True Mothers, the review: mother, where are you?

The review of True Mothers, a new film by Naomi Kawase that explores the theme of adoption and biological parents.

[display-posts orderby="comment_count"]
True Mothers: Hiromi Nagasaku e Arata Iura in una scena del film

Write the True Mothers review, the new feature film by Japanese filmmaker Naomi Kawase, carries some memories of the bizarre film and festival panorama of the year 2020: the film was in fact one of the features announced as part of the Official Selection of Cannes, which had canceled its 71st edition but still branded about sixty titles, complete with a logo that accompanied them even if they made their debut in other contexts. This was the case of Kawase’s most recent effort, which then debuted in the fall at the Toronto International Film Festival, inaugurating a cinephile path during which he was also chosen to represent Japan in the race for the Oscars for the statuette of the best international film, the first time for the director (but without obtaining the nomination).

Beware of the mother

True Mothers 7

True Mothers: Hiromi Nagasaku and Arata Iura in a picture

True Mothers is based on a novel by Mizuki Tsujimura and tells the story of Satoko (Hiromi Nagasaku) and Kiyokazu (Arata Iura), who receive troubling information about their son Asato (Reo Sato), accused of violent behavior in kindergarten. The two suspect that it may be a genetic issue, and flashbacks deepen their personal history: suffering from fertility problems, after various attempts at treatment that went wrong they turned to Baby Baton, a non-profit organization that specializes in entrusting to sterile couples the children of women who cannot or do not want to take care of them. Such was the case of Asato, abandoned by his biological mother Hikari (Aju Makita) due to force majeure (she leaves him a letter apologizing). The past is intertwined with the present when Hikari jumps out near the school and begins to ask to see his son, undermining the family balance that Satoko and Kiyokazu have built up over the years.

Personal dramas

True Mothers 1

True Mothers: Aju Makita in an image

Human relationships have always been at the center of Naomi Kawase’s work, interested in the boundary between real and fictional (on a thematic and visual level) and often driven by autobiographical instincts (abandoned at an early age by her parents, she was raised by a great-aunt to to which he dedicated one of his documentary projects). His emotional participation, imbued with empathy, is perceptible throughout the duration of the film, which alternates two temporal blocks to undermine the expectations of the audience and the characters, perhaps with a somewhat academic approach – at a certain point the attempt to shuffling the cards with a kind of twist – but always effective, guided by a human and warm gaze, fond of what is happening on the screen.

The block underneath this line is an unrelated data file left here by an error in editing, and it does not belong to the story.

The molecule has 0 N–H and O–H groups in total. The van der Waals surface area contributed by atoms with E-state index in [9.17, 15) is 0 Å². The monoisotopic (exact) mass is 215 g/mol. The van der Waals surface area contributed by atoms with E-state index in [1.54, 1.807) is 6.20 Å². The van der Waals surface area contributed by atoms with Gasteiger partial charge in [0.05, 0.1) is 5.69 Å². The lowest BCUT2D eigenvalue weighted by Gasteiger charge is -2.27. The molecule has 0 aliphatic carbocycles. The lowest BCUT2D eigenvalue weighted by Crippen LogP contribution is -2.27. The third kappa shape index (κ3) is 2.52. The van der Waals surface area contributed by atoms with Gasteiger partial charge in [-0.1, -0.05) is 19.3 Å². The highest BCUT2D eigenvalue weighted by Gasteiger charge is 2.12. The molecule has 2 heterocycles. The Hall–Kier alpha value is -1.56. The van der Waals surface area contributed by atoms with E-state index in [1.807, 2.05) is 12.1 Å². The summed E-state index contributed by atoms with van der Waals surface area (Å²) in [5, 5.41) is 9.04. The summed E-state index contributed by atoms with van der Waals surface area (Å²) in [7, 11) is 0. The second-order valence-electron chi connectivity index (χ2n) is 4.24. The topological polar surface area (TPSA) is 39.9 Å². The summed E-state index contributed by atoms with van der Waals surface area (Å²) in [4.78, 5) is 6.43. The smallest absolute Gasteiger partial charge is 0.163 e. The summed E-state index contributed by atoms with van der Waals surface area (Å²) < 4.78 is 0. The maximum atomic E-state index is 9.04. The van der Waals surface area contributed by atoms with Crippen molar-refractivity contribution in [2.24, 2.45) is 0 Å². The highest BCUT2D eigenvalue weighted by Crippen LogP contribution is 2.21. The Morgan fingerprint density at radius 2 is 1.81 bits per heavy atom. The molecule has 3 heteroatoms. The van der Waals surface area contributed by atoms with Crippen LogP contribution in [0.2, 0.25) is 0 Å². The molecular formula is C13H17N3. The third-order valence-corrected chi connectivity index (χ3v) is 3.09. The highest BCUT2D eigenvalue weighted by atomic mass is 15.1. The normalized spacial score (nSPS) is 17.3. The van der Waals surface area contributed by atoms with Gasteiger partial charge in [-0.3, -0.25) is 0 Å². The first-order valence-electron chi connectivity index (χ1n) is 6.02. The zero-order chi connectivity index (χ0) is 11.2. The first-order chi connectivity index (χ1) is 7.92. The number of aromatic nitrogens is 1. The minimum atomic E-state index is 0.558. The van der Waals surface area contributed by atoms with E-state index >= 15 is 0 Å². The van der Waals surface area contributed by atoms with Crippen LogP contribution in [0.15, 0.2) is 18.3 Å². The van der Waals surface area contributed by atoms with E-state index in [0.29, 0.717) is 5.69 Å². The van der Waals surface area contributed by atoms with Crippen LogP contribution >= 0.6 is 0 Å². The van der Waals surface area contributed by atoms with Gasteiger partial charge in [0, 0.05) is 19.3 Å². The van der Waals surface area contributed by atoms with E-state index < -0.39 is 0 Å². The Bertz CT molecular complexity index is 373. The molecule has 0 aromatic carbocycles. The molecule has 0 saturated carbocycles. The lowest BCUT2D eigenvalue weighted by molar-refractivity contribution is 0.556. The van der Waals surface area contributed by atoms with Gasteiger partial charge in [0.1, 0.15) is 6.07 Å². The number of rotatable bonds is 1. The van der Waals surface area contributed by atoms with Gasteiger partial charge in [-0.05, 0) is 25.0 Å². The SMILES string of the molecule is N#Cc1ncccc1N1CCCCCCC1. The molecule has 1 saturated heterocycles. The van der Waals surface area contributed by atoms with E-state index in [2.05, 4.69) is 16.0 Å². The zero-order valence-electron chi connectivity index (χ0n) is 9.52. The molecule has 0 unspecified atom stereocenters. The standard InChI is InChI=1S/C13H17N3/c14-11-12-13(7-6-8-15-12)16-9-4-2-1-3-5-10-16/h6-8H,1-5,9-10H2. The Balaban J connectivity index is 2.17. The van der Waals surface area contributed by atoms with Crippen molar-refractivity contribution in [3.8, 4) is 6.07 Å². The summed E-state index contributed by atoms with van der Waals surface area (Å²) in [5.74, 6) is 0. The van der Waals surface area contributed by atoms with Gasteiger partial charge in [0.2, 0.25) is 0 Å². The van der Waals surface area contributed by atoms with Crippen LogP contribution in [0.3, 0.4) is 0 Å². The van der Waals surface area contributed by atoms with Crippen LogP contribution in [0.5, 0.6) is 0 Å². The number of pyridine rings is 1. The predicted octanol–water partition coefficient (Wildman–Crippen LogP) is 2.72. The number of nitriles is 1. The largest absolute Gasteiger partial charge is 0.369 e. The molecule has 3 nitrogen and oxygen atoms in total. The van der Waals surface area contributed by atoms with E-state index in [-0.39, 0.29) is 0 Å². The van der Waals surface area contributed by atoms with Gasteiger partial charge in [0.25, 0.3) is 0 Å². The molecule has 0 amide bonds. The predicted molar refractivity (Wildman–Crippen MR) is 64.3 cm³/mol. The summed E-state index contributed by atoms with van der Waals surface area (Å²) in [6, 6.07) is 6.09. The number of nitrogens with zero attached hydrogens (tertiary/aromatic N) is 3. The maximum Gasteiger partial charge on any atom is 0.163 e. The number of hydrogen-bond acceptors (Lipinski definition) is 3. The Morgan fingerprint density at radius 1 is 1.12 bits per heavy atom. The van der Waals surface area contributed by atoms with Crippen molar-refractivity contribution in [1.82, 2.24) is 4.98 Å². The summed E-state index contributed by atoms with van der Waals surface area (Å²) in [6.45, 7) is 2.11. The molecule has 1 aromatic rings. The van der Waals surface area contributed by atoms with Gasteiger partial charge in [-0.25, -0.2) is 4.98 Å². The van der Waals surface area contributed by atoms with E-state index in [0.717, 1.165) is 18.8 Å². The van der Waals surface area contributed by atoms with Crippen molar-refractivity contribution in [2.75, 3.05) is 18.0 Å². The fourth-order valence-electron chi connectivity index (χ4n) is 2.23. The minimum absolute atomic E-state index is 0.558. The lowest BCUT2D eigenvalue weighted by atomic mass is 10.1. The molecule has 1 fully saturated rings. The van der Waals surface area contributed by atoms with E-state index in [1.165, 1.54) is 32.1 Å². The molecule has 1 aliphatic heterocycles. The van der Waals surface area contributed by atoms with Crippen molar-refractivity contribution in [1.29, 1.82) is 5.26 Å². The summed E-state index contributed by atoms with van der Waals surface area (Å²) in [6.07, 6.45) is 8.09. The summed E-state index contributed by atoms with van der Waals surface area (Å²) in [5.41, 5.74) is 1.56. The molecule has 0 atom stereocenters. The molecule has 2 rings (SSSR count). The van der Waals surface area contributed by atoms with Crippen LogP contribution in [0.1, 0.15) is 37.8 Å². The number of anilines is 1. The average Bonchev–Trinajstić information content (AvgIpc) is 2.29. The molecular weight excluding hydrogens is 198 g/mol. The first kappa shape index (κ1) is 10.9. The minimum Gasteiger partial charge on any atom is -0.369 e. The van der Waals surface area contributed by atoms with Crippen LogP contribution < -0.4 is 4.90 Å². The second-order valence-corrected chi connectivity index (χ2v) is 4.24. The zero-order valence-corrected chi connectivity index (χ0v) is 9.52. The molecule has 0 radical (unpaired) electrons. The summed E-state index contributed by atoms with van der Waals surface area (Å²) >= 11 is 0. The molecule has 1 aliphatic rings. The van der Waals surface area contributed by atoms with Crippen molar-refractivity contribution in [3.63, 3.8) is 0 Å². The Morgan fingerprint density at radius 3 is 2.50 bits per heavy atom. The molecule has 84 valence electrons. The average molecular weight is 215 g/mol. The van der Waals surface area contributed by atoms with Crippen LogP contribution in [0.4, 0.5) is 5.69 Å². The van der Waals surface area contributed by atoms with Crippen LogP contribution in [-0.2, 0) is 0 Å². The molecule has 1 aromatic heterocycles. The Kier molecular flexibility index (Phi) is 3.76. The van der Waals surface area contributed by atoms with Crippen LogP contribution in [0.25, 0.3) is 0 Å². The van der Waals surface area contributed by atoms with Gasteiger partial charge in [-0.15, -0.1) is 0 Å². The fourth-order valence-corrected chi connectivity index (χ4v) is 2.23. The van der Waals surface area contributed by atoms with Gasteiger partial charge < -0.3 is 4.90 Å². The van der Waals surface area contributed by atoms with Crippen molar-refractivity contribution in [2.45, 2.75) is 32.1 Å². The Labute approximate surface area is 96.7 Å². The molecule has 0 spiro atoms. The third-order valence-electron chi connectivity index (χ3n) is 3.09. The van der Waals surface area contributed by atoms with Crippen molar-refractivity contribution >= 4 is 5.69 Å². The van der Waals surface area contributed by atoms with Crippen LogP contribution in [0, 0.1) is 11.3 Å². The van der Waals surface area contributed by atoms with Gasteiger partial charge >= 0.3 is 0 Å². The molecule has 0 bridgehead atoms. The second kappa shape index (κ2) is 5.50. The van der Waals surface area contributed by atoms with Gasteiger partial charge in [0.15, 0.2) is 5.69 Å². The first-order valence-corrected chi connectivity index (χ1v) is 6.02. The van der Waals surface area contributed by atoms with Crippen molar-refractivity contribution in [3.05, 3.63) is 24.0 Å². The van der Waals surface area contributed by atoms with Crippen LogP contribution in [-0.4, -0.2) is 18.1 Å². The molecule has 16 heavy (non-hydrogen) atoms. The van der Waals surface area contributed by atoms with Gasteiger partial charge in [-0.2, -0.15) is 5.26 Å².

Radiance and the delicacy of Naomi Kawase

True Mothers 6

True Mothers: a sequence from the film

It is a work that questions the notion of motherhood, contradicting those who wanted to try to demonize or belittle adoption already in the title, strictly in the plural: both Hikari and Satoko are the real mothers of little Asato, and the film underlines this by giving a both the same space in the various time segments, uniting their sufferings with great tenderness to create an act of cinematic love for the family, in all its meanings. That sincerity, conveyed through a gaze that points to reality with almost documentary precision, makes the film, with all its imperfections, a warm welcoming womb where emotions can grow during the viewing, with the darkness of the cinema increasing strength. of an intimate and direct drama, without too many frills.


We close the review of True Mothers, underlining how in her new intimate drama Naomi Kawase explores the theme of adoption with great delicacy and how this affects the concept of motherhood.

[display-posts orderby="rand"]

Because we like it

  • The cast is perfectly in tune with the sincerity of the directorial approach.
  • The basic idea is very strong.
  • The emotional component is of great impact.

What’s wrong

  • Some steps are a little too contrived.

Leave a Comment